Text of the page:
Studies show that in the next five years, the focus of remodeling spending will shift from upper-end discretionary projects to replacements and systems upgrades. Kahn says, "Homeowners should look to do-it-yourself projects, such as laying a floating floor that can go above their existing floor. This way they can still refinish their home, but do it in such a way that it will be cost effective."
For more information, visit www.floorstoyourhome.com.
September 19, 2011 8:03 pm
Daily routines for many families are filled with commitments that lead to chaotic schedules. Calendars are jam-packed with carpools, sports practice and other activities, so keeping the family happy and healthy with balanced meals and fitness can become a challenging priority.
Organization and meal planning is key, says Kathy Kaehler, Snapware® brand partner and creator of the Sunday Set-Up™ Club. "As a mom, nothing feels better than being organized; it makes my day manageable." Kaehler recommends the following tips to help keep family health and happiness top-of-mind while minimizing the daily chaos of being over-scheduled:
Get a Jump Start on Tomorrow. Pack school bags, including nutritious lunches the night before.
Set Up a Snack Station. Stay ahead of the bell by setting out containers of after-school snacks on the kitchen counter, so that kids have easy access to healthy snacks as soon as they arrive home. Kaehler recommends filling containers with nutritious snack combinations like carrot sticks with hummus, celery sticks with peanut butter, frozen grapes or frozen banana chips dipped in dark chocolate.
Stay Active. Schedule a family bike ride, walk, or a soccer game on the lawn. It's important to set an example for your kids when it comes to exercise, and having these activities as part of their daily schedule allows exercise to be a part of their weekly routine.
Prepare Healthy Dinner Options. Make sure kids get the very best nutrition from family dinners by preparing lean meat meals with lots of fruits and vegetables. To save time and reduce cost, cook once but eat twice by preparing double the portions needed for dinner and refrigerating the leftovers in leak-proof storage containers. A balanced portion of leftovers can then be served on a subsequent day.
A little organization can go a long way toward making afternoons and evenings less chaotic and more enjoyable for the whole family. For more information on where to find affordable, BPA-free storage solutions visit www.snapware.com.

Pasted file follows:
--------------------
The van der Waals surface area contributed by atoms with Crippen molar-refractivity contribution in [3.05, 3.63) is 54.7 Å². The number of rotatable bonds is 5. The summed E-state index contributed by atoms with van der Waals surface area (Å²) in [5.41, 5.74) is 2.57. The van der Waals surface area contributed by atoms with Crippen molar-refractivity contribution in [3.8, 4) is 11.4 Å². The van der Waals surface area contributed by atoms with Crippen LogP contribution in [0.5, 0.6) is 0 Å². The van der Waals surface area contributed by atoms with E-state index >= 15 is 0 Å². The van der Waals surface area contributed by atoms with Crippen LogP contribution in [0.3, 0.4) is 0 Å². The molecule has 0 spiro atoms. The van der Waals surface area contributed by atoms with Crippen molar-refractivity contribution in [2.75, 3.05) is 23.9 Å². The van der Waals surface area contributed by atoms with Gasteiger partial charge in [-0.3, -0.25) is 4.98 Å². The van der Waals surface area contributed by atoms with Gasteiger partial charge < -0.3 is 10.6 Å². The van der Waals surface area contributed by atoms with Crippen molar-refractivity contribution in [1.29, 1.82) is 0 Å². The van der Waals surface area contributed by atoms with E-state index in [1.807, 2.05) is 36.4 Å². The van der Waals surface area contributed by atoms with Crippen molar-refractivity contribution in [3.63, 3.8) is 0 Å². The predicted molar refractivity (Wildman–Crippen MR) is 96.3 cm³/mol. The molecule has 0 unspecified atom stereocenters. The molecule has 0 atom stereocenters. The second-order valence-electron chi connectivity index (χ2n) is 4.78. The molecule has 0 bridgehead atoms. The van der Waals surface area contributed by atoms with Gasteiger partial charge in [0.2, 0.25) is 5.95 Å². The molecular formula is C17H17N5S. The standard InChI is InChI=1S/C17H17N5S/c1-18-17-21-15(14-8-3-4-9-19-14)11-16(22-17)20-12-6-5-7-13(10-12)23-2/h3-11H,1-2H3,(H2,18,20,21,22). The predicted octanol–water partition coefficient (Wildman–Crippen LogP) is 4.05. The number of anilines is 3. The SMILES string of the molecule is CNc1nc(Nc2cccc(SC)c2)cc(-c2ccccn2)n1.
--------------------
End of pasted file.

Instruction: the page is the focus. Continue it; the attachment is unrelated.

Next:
This and other food and lifestyle content can be found at www.editors.familyfeatures.com.
September 19, 2011 8:03 pm
Homeowner’s insurance policy. Packaged insurance policy for homeowners and tenants that cover property damage and public liability, such as fire, theft, and personal liability.
September 19, 2011 8:03 pm
Q: Is private mortgage insurance always required on low-down payment loans?
A: Lenders require private mortgage insurance (PMI) on most loans with less than a 20 percent down payment. They believe there is a correlation between borrower equity and default. They have found that the less money borrowers put down, the more likely they are to default on a loan. PMI guarantees the lender will not lose money if this happens and a foreclosure is necessary.
A growing number of private lenders, however, are loosening up their requirements for low-down payment loans. In fact, the Homeowners Protection Act states that PMI must be dropped on any loan originated after July 29, 1999. Borrowers can request that PMI be canceled when they pay down the principal balance on their mortgage loans to 80 percent of the purchase price. Lenders must automatically cancel PMI when the balance hits 78 percent.
September 16, 2011 8:03 pm
Q: Do builders provide financing?
A: Many builders offer financing incentives to help move more buyers into a project. In fact, major building companies often have their own mortgage brokerage subsidiaries, while many other builders routinely refer buyers to "preferred" local lenders. If it is a buyer's market in your area, you can be sure developers will offer incentives such as low-down-payment financing or interest rate subsidies.
September 16, 2011 5:03 pm